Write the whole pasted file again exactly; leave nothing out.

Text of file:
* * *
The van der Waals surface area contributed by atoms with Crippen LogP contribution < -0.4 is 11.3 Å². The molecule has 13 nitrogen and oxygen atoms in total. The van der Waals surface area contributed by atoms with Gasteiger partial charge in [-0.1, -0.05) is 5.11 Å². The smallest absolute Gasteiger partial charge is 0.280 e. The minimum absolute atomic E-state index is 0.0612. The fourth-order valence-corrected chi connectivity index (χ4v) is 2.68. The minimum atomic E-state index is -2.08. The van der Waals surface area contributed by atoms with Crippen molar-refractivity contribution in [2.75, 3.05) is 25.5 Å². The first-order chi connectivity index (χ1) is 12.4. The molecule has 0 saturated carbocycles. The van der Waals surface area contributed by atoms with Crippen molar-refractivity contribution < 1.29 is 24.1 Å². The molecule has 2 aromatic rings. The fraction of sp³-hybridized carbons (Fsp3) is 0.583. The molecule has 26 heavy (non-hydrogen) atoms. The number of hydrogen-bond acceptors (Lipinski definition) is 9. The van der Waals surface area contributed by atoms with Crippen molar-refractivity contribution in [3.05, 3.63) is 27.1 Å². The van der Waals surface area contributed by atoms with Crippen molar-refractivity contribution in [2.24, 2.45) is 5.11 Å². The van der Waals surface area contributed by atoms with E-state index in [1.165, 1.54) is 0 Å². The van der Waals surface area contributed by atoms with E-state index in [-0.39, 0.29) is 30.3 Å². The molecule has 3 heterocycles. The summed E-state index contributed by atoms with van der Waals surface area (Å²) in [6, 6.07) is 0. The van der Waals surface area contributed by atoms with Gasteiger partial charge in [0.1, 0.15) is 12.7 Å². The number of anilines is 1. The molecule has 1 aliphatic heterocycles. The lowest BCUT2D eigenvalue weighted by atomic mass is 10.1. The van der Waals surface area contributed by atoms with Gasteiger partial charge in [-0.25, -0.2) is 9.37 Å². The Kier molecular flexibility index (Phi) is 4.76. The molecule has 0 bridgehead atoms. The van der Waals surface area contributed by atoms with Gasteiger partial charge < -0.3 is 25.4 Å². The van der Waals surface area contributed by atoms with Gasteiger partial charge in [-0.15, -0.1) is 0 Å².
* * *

The van der Waals surface area contributed by atoms with Crippen LogP contribution < -0.4 is 11.3 Å². The molecule has 13 nitrogen and oxygen atoms in total. The van der Waals surface area contributed by atoms with Gasteiger partial charge in [-0.1, -0.05) is 5.11 Å². The smallest absolute Gasteiger partial charge is 0.280 e. The minimum absolute atomic E-state index is 0.0612. The fourth-order valence-corrected chi connectivity index (χ4v) is 2.68. The minimum atomic E-state index is -2.08. The van der Waals surface area contributed by atoms with Crippen molar-refractivity contribution in [2.75, 3.05) is 25.5 Å². The first-order chi connectivity index (χ1) is 12.4. The molecule has 0 saturated carbocycles. The van der Waals surface area contributed by atoms with Crippen molar-refractivity contribution < 1.29 is 24.1 Å². The molecule has 2 aromatic rings. The fraction of sp³-hybridized carbons (Fsp3) is 0.583. The molecule has 26 heavy (non-hydrogen) atoms. The number of hydrogen-bond acceptors (Lipinski definition) is 9. The van der Waals surface area contributed by atoms with Crippen molar-refractivity contribution in [3.05, 3.63) is 27.1 Å². The van der Waals surface area contributed by atoms with Crippen molar-refractivity contribution in [2.24, 2.45) is 5.11 Å². The van der Waals surface area contributed by atoms with E-state index in [1.165, 1.54) is 0 Å². The van der Waals surface area contributed by atoms with E-state index in [-0.39, 0.29) is 30.3 Å². The molecule has 3 heterocycles. The summed E-state index contributed by atoms with van der Waals surface area (Å²) in [6, 6.07) is 0. The van der Waals surface area contributed by atoms with Gasteiger partial charge in [0.1, 0.15) is 12.7 Å². The number of anilines is 1. The molecule has 1 aliphatic heterocycles. The lowest BCUT2D eigenvalue weighted by atomic mass is 10.1. The van der Waals surface area contributed by atoms with Gasteiger partial charge in [-0.25, -0.2) is 9.37 Å². The Kier molecular flexibility index (Phi) is 4.76. The molecule has 0 bridgehead atoms. The van der Waals surface area contributed by atoms with Gasteiger partial charge < -0.3 is 25.4 Å². The van der Waals surface area contributed by atoms with Gasteiger partial charge in [-0.15, -0.1) is 0 Å².